Photo by Morgane Perraud | Unsplash
The COVID-19 pandemic. The ensuing economic distress. Social unrest. Numerous external pressures. Competing priorities. All of these have stretched organizations and communities thin.
We’ve had to focus on what’s “essential,” designating the workers, industries, and activities we deem indispensable. Similarly, there is a strong impulse right now for organizations and communities to measure only what’s required by funders, insurance providers, credentialing associations, and purchasers. However, given what may follow the initial wave of COVID-19, the measurement of well-being — while rarely mandated — should also be deemed essential.
Many experts are predicting a second wave of poor mental health outcomes and despair as a result of the pandemic and its associated impacts on social behaviors, the economy, and community vitality. Consider the following:
This information is critical to understanding the impact of our current crisis and, consequently, where to direct improvement energy. Measuring well-being now can provide insight into the impact of tradeoffs between preventing deaths from COVID-19 and physical distancing policies, which result in social isolation and financial insecurity.
It’s important to remember that well-being extends beyond physical and mental health to include how people think, feel, and function. Well-being drivers and outcomes include mental and emotional health, social belonging and sense of security, and ability to function and engage as an individual and as a member of society. Well-being can be measured at the individual level, in aggregate to assess the state of a community, and to identify inequities within a community or population.
Well-being measurement reflects what is meaningful and matters most to people. The life evaluation component of well-being, which gives the broadest overview of one’s current life situation, is strongly associated with more specific health and socioeconomic outcomes on both the individual and community level, including financial situation and life expectancy on an individual level. In aggregate, life evaluation may also be associated the vitality, opportunity, connectedness, contribution, and inspiration within a community as a whole.
Well-being is a useful measure. It helps us to look at the big picture even during times of crisis when it can be easier to focus narrowly on that which is directly under our control. Additionally, well-being is responsive to real-time changes in how individuals and communities are faring — whether thriving, struggling, or suffering — as demonstrated by the Gallup data. It can also be analyzed alongside other measures, such as unemployment and disease prevalence, to understand how changes in these variables affect well-being. Crucially, well-being measurement can also be used to identify and understand inequities within communities. If we can identify inequities, we can respond and act upon them.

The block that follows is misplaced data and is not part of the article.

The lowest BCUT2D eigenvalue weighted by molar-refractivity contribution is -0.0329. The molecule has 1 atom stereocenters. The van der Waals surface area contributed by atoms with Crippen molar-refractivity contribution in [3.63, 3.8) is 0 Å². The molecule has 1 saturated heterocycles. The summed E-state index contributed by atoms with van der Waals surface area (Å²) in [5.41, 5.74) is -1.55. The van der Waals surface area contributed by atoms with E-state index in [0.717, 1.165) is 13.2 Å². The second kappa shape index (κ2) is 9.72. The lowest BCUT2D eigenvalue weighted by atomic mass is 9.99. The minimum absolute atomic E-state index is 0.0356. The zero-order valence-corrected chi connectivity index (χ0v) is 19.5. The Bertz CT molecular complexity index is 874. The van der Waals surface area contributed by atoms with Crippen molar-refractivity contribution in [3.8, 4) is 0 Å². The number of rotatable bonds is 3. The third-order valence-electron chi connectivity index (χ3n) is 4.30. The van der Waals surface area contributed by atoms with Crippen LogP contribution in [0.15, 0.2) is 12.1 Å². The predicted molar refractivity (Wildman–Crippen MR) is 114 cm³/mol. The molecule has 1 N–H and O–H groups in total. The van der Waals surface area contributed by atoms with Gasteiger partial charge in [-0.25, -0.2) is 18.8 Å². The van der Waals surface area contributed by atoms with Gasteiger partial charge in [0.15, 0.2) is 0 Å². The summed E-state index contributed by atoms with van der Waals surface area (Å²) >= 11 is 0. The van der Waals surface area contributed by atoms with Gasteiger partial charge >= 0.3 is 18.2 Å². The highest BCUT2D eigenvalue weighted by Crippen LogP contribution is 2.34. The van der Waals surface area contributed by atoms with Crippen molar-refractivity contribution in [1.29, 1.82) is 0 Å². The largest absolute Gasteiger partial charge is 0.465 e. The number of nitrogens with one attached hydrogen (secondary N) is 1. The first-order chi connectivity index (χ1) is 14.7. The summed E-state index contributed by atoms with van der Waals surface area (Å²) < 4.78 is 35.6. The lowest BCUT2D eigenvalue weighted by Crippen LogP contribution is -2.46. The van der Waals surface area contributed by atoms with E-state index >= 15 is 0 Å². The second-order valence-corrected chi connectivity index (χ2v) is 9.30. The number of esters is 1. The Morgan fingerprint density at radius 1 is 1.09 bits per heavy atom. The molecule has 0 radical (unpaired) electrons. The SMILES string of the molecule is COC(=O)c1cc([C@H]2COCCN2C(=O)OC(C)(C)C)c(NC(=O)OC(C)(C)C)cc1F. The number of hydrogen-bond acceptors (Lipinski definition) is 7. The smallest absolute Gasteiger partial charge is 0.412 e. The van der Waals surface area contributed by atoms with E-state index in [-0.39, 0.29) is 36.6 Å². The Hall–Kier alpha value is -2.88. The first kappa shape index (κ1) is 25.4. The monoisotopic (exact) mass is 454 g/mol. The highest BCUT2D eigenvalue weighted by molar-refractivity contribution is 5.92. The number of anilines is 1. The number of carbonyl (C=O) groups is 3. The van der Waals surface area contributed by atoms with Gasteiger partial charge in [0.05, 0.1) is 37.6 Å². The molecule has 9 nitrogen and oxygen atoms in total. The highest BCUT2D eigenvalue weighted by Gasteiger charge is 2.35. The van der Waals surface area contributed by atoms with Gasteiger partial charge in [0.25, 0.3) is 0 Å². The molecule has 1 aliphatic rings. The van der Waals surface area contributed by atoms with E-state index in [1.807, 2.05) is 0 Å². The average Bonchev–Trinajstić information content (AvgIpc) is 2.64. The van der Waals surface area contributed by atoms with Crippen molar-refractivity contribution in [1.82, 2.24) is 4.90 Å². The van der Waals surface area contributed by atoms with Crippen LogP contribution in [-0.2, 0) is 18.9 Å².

Many tools exist to help measure well-being. The 100 Million Healthier Lives initiative, convened by the Institute for Healthcare Improvement, has developed two free tools, the Well-being Assessment (Adult – 12 items) and Well-being Assessment (Youth – 12 items). These assessments measure various well-being drivers and outcomes, including the Cantril’s Ladder measure of life evaluation, a simple but powerful measure of well-being used by Gallup, Well-being In the Nation, and 100 Million Healthier Lives. It is also recommended for inclusion as a leading indicator in Healthy People 2030 by the National Academies of Science, Engineering and Medicine.
The assessment instruments also include contributors to well-being such as financial, social, and emotional well-being. They are brief and simple to administer and can be used to assess well-being at a point in time as well to track changes in well-being over time. These assessments also include recommended sociodemographic measures to aid in identifying equity gaps. The Well-being In the Nation (WIN) Network, a multi-sector collaborative, has additional tools for measuring well-being and its components at the local, state, and national levels, including the Well-Being In the Nation Measurement Framework.
In times of both crisis and calm, measuring well-being should always be considered essential. Whether at the individual or community level, assessing well-being is crucial because it helps us understand what matters most to people in their daily lives.
Julia Nagy, Project Manager, Institute for Healthcare Improvement
Marianne McPherson, PhD, Senior Director, Institute for Healthcare Improvement
Matthew C. Stiefel, MPA, MS. Senior Director, Center for Population Health, Kaiser Permanente
Carley L. Riley, MD, MPP, MHS, FAAP, Assistant Professor, University of Cincinnati Department of Pediatrics; Attending Physician, Cincinnati Children’s Hospital
Brita Roy, MD, MPH, MHS, Assistant Professor, Yale School of Medicine; Director of Population Health, Yale School of Medicine
You may also be interested in:
How Do You Measure Health?
Conversation and Action Guide to Support Staff Wellbeing and Joy in Work During and After the COVID-19 Pandemic
IHI white paper - A Guide to Measuring the Triple Aim: Population Health, Experience of Care, and Per Capita Cost
More COVID-19 Guidance and Resources